Snead postal operators plead for town help

by Jim Kilgore

Sisters Mistie Mashburn and Kristie Broom asked the Snead Town Council for assistance in maintaining the local postal center at last week’s meeting. The United States Postal Service (USPS) notified the two of plans to reduce their compensation for providing postal boxes and other services at their local pharmacy.

Mashburn reported they had received a letter praising them for revenues of $79,000 over the past year but indicating USPS plans to reduce their repayment from 12 cents per revenue dollar to 10 cents. Mashburn asserts that they cannot afford to continue the service at that rate. She asked the town to consider supplementing the compensation, which will drop from approximately $877 a month to about $660. The women would like to see the town provide funds to raise the compensation to $1,000 monthly. Since they pay workers to man the office, she has asked USPS to allow them to reduce weekly hours from 40 to 35.

Responding to the request, Councilman Jack Freeman spoke against it. He noted the town struggles to find funds to meet other needs, particularly roads. He suggested that people get on-site mailboxes and use the Altoona office to purchase stamps. Outgoing Mayor Tim Kent decided the council should delay any action until the new council takes office the first Monday in November. [Members did later approve a $1,000 contribution to the county juvenile probation office.]

Prior to the request, the town accepted the offer of seven flagpoles, flags, and lights from the Snead VFW ( Veterans of Foreign Wars). VFW member George Elrod had asked that the town agree to place the flags in an appropriate location, and landscape and maintain the site.

Volunteer fire Chief Lee Netherton sought additional funds for adjusting town radio band-width, as required by federal guidelines. Utilities department head Jeff Whited reported that town engineer Robert Nelson has said the town should be able to seek bids for its planned water department improvements in November.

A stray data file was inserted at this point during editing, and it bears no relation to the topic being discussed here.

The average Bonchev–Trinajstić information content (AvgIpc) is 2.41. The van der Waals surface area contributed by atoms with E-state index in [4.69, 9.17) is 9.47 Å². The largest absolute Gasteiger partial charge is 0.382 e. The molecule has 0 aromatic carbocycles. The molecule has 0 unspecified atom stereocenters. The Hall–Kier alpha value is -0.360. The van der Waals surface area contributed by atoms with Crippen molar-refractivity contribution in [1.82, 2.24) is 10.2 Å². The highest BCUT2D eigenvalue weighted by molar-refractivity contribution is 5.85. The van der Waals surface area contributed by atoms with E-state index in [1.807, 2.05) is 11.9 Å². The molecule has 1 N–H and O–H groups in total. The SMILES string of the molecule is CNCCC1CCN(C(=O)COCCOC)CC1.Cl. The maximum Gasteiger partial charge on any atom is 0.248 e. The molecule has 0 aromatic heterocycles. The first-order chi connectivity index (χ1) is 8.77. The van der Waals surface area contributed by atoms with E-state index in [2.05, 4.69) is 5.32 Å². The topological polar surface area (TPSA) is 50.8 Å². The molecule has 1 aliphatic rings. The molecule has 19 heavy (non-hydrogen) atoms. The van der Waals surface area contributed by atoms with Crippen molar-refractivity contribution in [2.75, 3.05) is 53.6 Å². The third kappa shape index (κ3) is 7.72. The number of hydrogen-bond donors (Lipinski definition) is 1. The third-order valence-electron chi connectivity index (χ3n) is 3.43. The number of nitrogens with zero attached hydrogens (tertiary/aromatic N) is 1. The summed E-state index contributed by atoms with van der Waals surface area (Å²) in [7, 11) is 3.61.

Freeman again expressed opposition as the council examined the question of providing 5-percent pay raises to its full-time employees. Town clerk Rae Ware explained she had budgeted the raise as a usual cost-ofliving adjustment. Freeman retorted that no one except public sector employees seemed to be enjoying raises over the immediate past. At councilman and mayorelect Curtis Painter’s suggestion, the council tabled the issue. They did approve funding police Chief Phillip Weaver’s expenses to attend a winter conference and almost $2,000 for radio and siren “narrow banding.”

Before the adjournment, departing Councilman James Campbell accepted Kent’s offer to extend his appreciation to the citizens for allowing him to serve the city intermittently in various capacities for more than 35 years. Kent then expressed similar gratitude.

Councilmen Phillip McHan and Charles Sanders joined the above named for the Oct. 22 meeting, held in the fire station rather than the usual community center. The council holds its normal meetings on the second and fourth Mondays of each month at 7 p.m. in the community center.